Saturday, September 29, 2012

Selling In Your Teaching Room

When you start a lesson with anyone, you want to be totally fascinated with that person. Wholly absorbed, as though you were considering a life time relationship, which actually you are.

Is that how you approach teaching?

No agenda, no plan, no form – just utter fascination and curiosity. Listening, watching, waiting – letting your unconscious feed off the millions of packets of information hurtling their way through your sensory system into your brain for processing. At some point this process prompts you to say or do something in response: this is the process of exploration with your student. People who are averse to marketing and selling need to understand that their teaching process is fundamentally the same in nature…

For the ethical marketer, or the ethical seller, the student is of primary interest. People who have a “thing” about selling just have to make the well-being of their student their top priority. What you want for them is what they want for them – but often out of suspicion or doubt, they walk away from the very thing that would help them the most. Don’t let them walk away until they acknowledge that they are walking away.

Your job, as a marketer selling something, or as an AT teacher, is to engender clarity for the student about their choice. To get them to a clear yes or a clear no about how they are living their life day to day. If your lessons are full of “maybe, probably, possibly” language, my guess is that you are struggling to find students too.

Take responsibility: “Understand that you create pain which gives you the capacity to undo it.” That’s an AT message, and that needs to be your sales message too. Except when it comes to people giving you money, you blink. Right? And if you could video how you move, my guess is that you are being coordinated by old fears and prejudices, not conscious intent.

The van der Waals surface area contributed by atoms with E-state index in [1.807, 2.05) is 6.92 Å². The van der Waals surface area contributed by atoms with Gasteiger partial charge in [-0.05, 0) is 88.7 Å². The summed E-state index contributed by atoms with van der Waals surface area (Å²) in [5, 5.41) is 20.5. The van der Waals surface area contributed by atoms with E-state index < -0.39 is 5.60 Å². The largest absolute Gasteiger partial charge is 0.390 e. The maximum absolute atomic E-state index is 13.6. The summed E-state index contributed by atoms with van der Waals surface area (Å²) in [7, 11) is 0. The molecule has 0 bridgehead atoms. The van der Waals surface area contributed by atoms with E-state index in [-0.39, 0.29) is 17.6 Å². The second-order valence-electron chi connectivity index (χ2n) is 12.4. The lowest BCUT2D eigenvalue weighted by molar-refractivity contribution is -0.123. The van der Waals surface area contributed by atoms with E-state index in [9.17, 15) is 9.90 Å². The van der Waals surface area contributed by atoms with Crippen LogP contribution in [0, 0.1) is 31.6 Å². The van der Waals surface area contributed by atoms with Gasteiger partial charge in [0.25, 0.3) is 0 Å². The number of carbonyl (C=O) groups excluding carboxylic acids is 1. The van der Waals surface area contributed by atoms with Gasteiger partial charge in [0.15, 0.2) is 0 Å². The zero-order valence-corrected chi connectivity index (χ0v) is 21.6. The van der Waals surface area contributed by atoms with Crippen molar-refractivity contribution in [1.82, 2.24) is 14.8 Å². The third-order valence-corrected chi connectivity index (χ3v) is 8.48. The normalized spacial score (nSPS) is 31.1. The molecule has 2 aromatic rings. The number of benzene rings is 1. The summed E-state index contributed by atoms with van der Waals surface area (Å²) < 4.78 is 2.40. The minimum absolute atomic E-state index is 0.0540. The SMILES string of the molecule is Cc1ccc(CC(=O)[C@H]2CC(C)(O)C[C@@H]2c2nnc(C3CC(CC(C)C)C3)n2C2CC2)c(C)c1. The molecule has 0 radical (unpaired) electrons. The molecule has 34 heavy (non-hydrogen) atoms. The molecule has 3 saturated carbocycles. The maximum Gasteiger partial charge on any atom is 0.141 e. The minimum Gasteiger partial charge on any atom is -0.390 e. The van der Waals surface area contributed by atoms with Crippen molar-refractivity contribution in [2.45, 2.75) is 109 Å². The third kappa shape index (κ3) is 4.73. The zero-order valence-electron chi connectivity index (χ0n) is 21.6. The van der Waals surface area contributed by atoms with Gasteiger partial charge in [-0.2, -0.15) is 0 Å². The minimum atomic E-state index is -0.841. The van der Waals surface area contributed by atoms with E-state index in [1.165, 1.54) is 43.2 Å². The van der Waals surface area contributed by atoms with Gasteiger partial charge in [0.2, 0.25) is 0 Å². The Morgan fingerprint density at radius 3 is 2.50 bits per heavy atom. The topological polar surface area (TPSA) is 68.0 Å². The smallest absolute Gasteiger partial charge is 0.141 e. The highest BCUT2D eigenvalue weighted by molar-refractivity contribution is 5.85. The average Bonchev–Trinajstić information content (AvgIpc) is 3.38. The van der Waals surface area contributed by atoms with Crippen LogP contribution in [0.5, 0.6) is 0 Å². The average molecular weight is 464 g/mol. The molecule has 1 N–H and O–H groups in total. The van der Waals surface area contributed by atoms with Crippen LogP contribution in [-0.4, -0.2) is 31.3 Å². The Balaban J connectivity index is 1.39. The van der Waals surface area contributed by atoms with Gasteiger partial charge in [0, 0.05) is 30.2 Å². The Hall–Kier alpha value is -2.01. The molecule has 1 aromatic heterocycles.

Marketing and selling is not something that happens outside the teaching room – it is fundamentally what you doing when you give a great lesson. You are “selling” an idea, and quite a radical one to today’s socially validated victim, but do you really sell this idea? How much do you compromise based on your intent to be liked, to look good, to avoid uncomfortable silences? If you have never experienced an awkard confrontation with a student based on principle, my bet is that you don’t know how to sell…

So what do you do?

Start working on selling ideas in your teaching room. Notice if you use a “forgiving” language too often: ask why you do that? Is it to make the student comfortable? Or is it actually to make you comfortable? Be honest. Decide you will open your awareness to catch moments where a choice is presented, and skillfully guide the student to make that choice. Keep the moment alive, stay with it until they choose. Be open to hearing no and yes, not just one outcome. Notice when your pupil tries to wiggle away “Oh, I am tired to-day” or “This stuff is too hard” Help them understand it is actually easy – it is their habit that makes it hard. Support them to realize their own potentialities in the process of developing their art of living.